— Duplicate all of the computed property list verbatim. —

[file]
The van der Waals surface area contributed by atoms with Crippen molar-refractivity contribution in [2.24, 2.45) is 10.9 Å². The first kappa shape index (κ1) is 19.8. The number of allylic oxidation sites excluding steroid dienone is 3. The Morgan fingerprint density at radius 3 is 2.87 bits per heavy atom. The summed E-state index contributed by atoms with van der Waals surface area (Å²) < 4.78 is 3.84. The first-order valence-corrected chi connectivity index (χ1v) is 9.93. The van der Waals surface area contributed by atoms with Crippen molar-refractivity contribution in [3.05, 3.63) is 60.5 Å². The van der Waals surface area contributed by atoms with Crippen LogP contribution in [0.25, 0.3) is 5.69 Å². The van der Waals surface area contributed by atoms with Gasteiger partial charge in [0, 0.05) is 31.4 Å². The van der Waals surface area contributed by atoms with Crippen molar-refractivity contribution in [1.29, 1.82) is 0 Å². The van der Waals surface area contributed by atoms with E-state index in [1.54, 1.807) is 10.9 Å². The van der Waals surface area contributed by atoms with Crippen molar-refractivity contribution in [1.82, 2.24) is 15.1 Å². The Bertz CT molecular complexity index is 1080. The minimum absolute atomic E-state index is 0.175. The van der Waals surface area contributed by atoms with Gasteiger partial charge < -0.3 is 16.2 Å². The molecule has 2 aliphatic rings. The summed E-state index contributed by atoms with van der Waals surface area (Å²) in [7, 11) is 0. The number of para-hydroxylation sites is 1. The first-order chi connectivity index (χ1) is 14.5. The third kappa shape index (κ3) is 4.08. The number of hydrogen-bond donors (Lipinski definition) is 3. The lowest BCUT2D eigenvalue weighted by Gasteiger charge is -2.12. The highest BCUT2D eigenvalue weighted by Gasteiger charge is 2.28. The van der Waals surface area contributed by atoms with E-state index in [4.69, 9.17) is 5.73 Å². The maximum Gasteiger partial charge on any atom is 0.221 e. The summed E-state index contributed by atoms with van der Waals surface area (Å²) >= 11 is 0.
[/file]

The van der Waals surface area contributed by atoms with Crippen molar-refractivity contribution in [2.24, 2.45) is 10.9 Å². The first kappa shape index (κ1) is 19.8. The number of allylic oxidation sites excluding steroid dienone is 3. The Morgan fingerprint density at radius 3 is 2.87 bits per heavy atom. The summed E-state index contributed by atoms with van der Waals surface area (Å²) < 4.78 is 3.84. The first-order valence-corrected chi connectivity index (χ1v) is 9.93. The van der Waals surface area contributed by atoms with Crippen molar-refractivity contribution in [3.05, 3.63) is 60.5 Å². The van der Waals surface area contributed by atoms with Crippen LogP contribution in [0.25, 0.3) is 5.69 Å². The van der Waals surface area contributed by atoms with Gasteiger partial charge in [0, 0.05) is 31.4 Å². The van der Waals surface area contributed by atoms with Crippen molar-refractivity contribution in [1.29, 1.82) is 0 Å². The van der Waals surface area contributed by atoms with E-state index in [1.54, 1.807) is 10.9 Å². The van der Waals surface area contributed by atoms with Crippen molar-refractivity contribution in [1.82, 2.24) is 15.1 Å². The Bertz CT molecular complexity index is 1080. The minimum absolute atomic E-state index is 0.175. The van der Waals surface area contributed by atoms with Gasteiger partial charge < -0.3 is 16.2 Å². The molecule has 2 aliphatic rings. The summed E-state index contributed by atoms with van der Waals surface area (Å²) in [7, 11) is 0. The number of para-hydroxylation sites is 1. The first-order chi connectivity index (χ1) is 14.5. The third kappa shape index (κ3) is 4.08. The number of hydrogen-bond donors (Lipinski definition) is 3. The lowest BCUT2D eigenvalue weighted by Gasteiger charge is -2.12. The highest BCUT2D eigenvalue weighted by Gasteiger charge is 2.28. The van der Waals surface area contributed by atoms with E-state index in [4.69, 9.17) is 5.73 Å². The maximum Gasteiger partial charge on any atom is 0.221 e. The summed E-state index contributed by atoms with van der Waals surface area (Å²) >= 11 is 0.